Starting in October, shoppers in America’s largest city will be charged a nickel for each paper or plastic bag they are given at checkout.
After two years of heated debate, New York’s City Council narrowly passed legislation last week to apply a minimum 5 cent fee on bags. Stores will have the option to charge more if they so choose and will be able to keep the fees when the measure takes effect Oct. 1.
The bill was championed by New York Mayor Bill de Blasio, who said in a statement the fee policy could reduce paper and plastic bag waste by as much as 60 percent.
“The Council’s legislation strikes the right balance, reducing reliance on single-use bags and incentivizing the use of reusable bags, while safeguarding consumers with some logical exemptions to protect vulnerable New Yorkers,” de Blasio said.
An issue for recycling facilities
Plastic bags have long been identified as a problematic material for operators of materials recovery facilities in the U.S. The bags can tangle in sorting equipment and cause slowdowns in processing.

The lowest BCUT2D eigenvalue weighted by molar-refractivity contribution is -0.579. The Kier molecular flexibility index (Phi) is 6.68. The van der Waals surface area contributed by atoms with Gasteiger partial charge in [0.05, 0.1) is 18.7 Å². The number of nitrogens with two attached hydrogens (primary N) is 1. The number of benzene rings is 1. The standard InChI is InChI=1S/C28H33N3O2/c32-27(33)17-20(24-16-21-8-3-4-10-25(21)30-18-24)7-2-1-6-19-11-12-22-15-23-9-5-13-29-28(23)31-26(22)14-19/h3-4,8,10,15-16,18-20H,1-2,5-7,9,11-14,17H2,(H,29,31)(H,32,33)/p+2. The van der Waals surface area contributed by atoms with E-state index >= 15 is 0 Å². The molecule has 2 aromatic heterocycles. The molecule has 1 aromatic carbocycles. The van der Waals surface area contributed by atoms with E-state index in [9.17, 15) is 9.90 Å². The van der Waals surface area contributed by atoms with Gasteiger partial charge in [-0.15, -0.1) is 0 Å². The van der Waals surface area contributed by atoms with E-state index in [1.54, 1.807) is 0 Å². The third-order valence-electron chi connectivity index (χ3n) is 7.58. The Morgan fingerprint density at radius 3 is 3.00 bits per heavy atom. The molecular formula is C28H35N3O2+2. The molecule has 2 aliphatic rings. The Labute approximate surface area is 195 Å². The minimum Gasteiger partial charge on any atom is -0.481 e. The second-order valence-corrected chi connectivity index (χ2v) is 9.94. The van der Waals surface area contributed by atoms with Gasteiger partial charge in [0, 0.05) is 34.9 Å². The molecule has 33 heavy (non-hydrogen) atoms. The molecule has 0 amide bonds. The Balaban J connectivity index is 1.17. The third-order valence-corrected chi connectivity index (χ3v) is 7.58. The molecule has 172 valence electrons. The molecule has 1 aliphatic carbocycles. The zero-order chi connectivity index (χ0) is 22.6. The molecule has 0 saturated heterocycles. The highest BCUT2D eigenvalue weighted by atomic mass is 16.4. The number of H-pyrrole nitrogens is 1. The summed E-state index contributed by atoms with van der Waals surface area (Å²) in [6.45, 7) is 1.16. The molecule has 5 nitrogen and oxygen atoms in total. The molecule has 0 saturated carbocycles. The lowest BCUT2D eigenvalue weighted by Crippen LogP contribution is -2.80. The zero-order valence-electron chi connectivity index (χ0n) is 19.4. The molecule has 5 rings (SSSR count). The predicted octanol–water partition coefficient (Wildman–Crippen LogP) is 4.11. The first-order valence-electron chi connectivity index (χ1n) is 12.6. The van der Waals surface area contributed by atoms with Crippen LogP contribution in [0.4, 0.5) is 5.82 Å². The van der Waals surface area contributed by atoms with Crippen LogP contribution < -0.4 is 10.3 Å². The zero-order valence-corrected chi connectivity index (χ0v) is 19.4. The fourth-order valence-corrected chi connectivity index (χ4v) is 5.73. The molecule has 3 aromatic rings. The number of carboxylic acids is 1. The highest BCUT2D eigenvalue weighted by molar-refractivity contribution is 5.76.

However, the plastics recycling industry has taken steps to bolster the infrastructure of plastic bag recycling through drop-off locations and other approaches.
The New York Times reported the bag-fee decision in New York was “one of the closest votes in years, with 28 City Council members eventually supporting the measure – just two more than the 26 needed for legislation to pass. Other cities that have passed bag-fee ordinances include Boulder, Colo., Portland, Maine and Washington D.C. A number of local governments have banned plastic shopping bags altogether.
The New York measure, which was opposed by the American Progressive Bag Alliance and other groups, will not affect emergency food providers, such as food pantries and soup kitchens. Those entities will be allowed to continue offering bags without attaching any fee.
Plastic bags for produce will not be subject to the fee either.
The legislation will require the City to report on the impact of the bill in a study to be completed by 2019.
Businesses found to be violating the ordinance will be charged $250 for the first violation and $500 for each subsequent violation.